European Court of Human Rights: Slovakia did not sufficiently investigate racial motivation of shooting six years ago
The European Court of Human Rights in Strasbourg has agreed with the relatives of the victims of the massacre that happened six years ago in Hurbanova, southern Slovakia. A 51-year-old local police officer shot dead three Romani people and injured two others with an illegally held weapon during the incident.
The bereaved and the surviving victims have sued the Slovak Republic in Strasbourg for its insufficient investigation of the perpetrator's motivation as possibly having been racial. Gunman Milan Juhász was sentenced a year after the tragedy to nine years in prison and three years in a psychiatric treatment facility for intentional triple murder and two counts of attempted intentional murder, for possession of an unlicensed weapon, and for trespassing.
The defendant originally faced life in prison but judges handed down a lesser sentence after the prosecutor filed a motion to that effect and after experts testified that the gunman was not absolutely in his right mind at the time the crime was committed. Despite the express request of the injured parties, the court did not review a possible racial motive for the crime, so they complained to the Constitutional Court.
That court did not agree with the injured parties' complaint, so they turned to Strasbourg. The European Court of Human Rights has agreed with them and awarded them compensation in the amount of EUR 50 000, to be paid by the Slovak Justice Ministry.
According to Strasbourg, the Slovak authorities "...did not properly investigate the possible racial motive of the behavior of the perpetrator of these multiple murders", according to a report from the European Roma Rights Centre, which represented the injured parties in Strasbourg. "After misconduct was committed during the investigation by the police, the prosecutor had the opportunity to order the investigation of a possible racial motive for this crime, but did not do so. The court did not explain its verdict, thereby facilitating the overlooking of a racial motive despite the express request of the injured parties that it be investigated. After this criminal law protection for the injured parties failed, the Constitutional Court, to which the victims turned, could at least have indicated that their rights had been violated," Dorde Jovanović, the president of the ERRC, told news server Aktuality.sk, adding that in his view the case is one of the systemic failure of Slovakia's criminal investigation authorities.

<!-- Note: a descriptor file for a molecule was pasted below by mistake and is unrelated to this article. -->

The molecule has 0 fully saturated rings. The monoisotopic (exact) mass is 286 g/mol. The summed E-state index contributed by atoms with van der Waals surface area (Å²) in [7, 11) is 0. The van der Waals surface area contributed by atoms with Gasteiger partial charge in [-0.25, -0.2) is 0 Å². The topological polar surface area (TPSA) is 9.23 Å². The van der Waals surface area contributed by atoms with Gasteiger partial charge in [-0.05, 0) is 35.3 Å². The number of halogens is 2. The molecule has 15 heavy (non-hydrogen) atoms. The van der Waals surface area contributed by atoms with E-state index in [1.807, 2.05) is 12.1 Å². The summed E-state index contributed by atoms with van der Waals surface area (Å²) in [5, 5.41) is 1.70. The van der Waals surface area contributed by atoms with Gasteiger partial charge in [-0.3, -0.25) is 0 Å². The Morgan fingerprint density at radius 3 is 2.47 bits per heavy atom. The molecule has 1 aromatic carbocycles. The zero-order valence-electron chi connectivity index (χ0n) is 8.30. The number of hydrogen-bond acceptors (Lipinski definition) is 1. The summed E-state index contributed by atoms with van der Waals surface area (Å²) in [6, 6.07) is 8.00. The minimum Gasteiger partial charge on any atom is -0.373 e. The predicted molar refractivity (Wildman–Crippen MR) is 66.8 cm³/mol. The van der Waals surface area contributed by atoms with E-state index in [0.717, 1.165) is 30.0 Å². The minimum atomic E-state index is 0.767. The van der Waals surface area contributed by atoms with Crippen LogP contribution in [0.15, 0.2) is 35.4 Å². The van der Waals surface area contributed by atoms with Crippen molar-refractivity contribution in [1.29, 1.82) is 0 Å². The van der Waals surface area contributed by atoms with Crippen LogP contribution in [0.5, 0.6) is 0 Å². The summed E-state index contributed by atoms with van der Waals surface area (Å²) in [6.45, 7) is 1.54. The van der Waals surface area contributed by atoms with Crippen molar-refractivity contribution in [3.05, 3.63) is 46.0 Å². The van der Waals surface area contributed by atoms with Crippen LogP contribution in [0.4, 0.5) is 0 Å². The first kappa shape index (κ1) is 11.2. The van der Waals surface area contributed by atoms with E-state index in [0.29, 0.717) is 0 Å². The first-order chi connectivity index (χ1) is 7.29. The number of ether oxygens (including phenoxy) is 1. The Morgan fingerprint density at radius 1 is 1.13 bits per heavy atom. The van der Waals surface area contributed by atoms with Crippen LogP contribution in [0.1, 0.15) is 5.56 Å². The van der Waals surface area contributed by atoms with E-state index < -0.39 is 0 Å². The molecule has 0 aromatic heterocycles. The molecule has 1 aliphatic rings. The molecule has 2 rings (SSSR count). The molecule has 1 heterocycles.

Slovakia now has three months to appeal to the Grand Chamber of the European Court of Human Rights for a review of the judgment. According to Marica Pirošíková, the attorney for Slovakia before the Strasbourg court, the country would not have much chance of success if it were to appeal, as the court's judgment was unanimous.
- Slovakia: Chair of local party cell has swastika tattoo, national chair denies neo-Nazi associations
- Slovakia: Romani women giving birth allege they are subjected to physical violence, racism in hospitals
- Slovak ironworks prefers to hire Romani citizens instead of foreign nationals
- Slovakia: Four Romani girls and their mother die in house fire, police investigate racist comments about the news on their own Facebook page
- European Court of Human Rights: Freedom of speech does not include Holocaust denial
- Czech Republic deporting Afghan family whose case came before the European Court of Human Rights
- European Court for Human Rights condemns Slovakia for forced sterilization of Romani woman
- Czech town ordered to pay Romani residents evicted in 2006, may appeal
- Slovak Govt Plenipotentiary for Roma: We don't want closed settlements, testing residents for COVID-19 will prevent repressive measures
- Romani activist will seek to become chair of Progressive Slovakia party
- Newly-elected Slovak MP Jarmila Vaňová: I thank Romani voters for coming out and demanding change
- Czech ombudsman to control discrimination agenda, head of the legal section steps down to work for his deputy
- Czech Deputy Public Defender of Rights wants to investigate human rights, new Public Defender is downplaying that aspect of the office
- In twist of fate, new Public Defender of Rights sworn in by chair of ultranationalist party
- European Court of Human Rights finds Slovak authorities did not properly investigate police brutality against Romani boy
- Czech media reports Human Rights Commissioner co-authored communist-era paper alleging Roma are predetermined to commit crimes
- Czech President's nominee for ombudsman says he would not deal with discrimination against Roma if chosen because that's what the courts are for
- Slovak President Čaputová awards Romani doctor and human rights activist with state honors
- Czech court again acquits youths accused of assaulting man because of his skin color, prosecutor may appeal